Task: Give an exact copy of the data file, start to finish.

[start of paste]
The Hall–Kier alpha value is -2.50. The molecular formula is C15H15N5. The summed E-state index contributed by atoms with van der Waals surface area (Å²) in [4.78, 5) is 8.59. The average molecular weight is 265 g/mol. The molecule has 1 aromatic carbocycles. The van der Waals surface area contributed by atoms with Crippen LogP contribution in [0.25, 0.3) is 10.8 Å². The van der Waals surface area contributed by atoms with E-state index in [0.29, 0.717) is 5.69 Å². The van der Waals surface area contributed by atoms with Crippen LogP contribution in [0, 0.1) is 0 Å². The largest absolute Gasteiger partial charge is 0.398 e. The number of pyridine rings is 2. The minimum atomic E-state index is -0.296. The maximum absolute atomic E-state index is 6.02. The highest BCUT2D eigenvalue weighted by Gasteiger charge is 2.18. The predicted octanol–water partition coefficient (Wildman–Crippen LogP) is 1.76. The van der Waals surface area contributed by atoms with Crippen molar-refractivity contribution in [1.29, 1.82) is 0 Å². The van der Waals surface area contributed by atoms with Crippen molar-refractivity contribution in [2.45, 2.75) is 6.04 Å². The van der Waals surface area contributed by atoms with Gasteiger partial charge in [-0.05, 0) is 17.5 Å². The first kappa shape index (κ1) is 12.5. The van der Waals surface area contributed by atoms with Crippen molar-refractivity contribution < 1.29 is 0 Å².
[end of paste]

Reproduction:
The Hall–Kier alpha value is -2.50. The molecular formula is C15H15N5. The summed E-state index contributed by atoms with van der Waals surface area (Å²) in [4.78, 5) is 8.59. The average molecular weight is 265 g/mol. The molecule has 1 aromatic carbocycles. The van der Waals surface area contributed by atoms with Crippen LogP contribution in [0.25, 0.3) is 10.8 Å². The van der Waals surface area contributed by atoms with E-state index in [0.29, 0.717) is 5.69 Å². The van der Waals surface area contributed by atoms with Crippen LogP contribution in [0, 0.1) is 0 Å². The largest absolute Gasteiger partial charge is 0.398 e. The number of pyridine rings is 2. The minimum atomic E-state index is -0.296. The maximum absolute atomic E-state index is 6.02. The highest BCUT2D eigenvalue weighted by Gasteiger charge is 2.18. The predicted octanol–water partition coefficient (Wildman–Crippen LogP) is 1.76. The van der Waals surface area contributed by atoms with Crippen molar-refractivity contribution in [1.29, 1.82) is 0 Å². The van der Waals surface area contributed by atoms with Crippen molar-refractivity contribution in [2.45, 2.75) is 6.04 Å². The van der Waals surface area contributed by atoms with Gasteiger partial charge in [-0.05, 0) is 17.5 Å². The first kappa shape index (κ1) is 12.5. The van der Waals surface area contributed by atoms with Crippen molar-refractivity contribution < 1.29 is 0 Å².